And so, we went to Paris for eight days, which is never enough. Eight days is long enough to get you entrenched in rhythms (morning café, long walk through old streets, afternoon pastry, nap and late dinner), long enough to convince you you cannot remember the place you were before, but also long enough for it to seem cruel when you finally have to leave.
Right on the heels of getting caught up from our last weekend away we skipped town again this past weekend, this time in celebration of (I was going to say that I hope you’re sitting down for this, but I suspect it is only us who are bowled over by these numbers) our three-year wedding anniversary and our five-year dating anniversary. Whoa.
We had a decadent weekend in the North Carolina mountains, and I never wanted to come home. The air up there is so delicious and clean, I never realized how cautiously I inhale in New York City, not that you can blame me if you’ve ever gotten a curbside whiff on a humid summer day after a long holiday weekend with no trash pickup.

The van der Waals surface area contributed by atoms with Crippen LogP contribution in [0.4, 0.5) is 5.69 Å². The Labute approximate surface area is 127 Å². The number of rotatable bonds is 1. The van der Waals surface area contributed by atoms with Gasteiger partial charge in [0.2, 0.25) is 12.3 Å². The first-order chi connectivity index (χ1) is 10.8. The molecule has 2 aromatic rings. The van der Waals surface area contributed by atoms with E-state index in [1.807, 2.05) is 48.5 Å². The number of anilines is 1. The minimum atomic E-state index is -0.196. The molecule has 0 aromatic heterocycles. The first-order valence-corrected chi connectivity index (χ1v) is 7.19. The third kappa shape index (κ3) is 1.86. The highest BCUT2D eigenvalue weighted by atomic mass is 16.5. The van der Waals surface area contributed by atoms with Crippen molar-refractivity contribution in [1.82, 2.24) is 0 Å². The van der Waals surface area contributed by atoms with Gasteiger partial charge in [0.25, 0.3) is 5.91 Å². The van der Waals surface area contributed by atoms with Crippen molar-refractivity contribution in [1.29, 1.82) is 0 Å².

Not to make the understatement of the century or anything, but Prague is stunning with its pastel contrasts, village-under-a-snow globe cityscape and cobblestone sidewalks, not to mention beer so delicious I’m still craving it with breakfast today, but I suppose that’s neither here nor there. We walked from one end to the other twice, ate leaden dumplings and paperweights of smoked pork while accordion players stumbled around us. We failed to hunt down the Golem, or even a chunk of mud from the river for my father, as he requested, but had fun trying. I’m really glad I finally made it there.
If there is one thing that Alex has shown me the light of over the course of our relationship–but fortunately, there are many, including ribs, pickles, bourbon and skiing–it’s the consummate beauty of a vacation that entails absolutely nothing. No water skiing, no scuba diving, no afternoon of shopping, no conga lines: just hours upon hours on the beach, tearing through one book at a time. Can you imagine how awful this must be after months of doing things and being ‘on’ and producing things of value for other people in exchange for earning a living? I’ll tell you, it’s a big adjustment.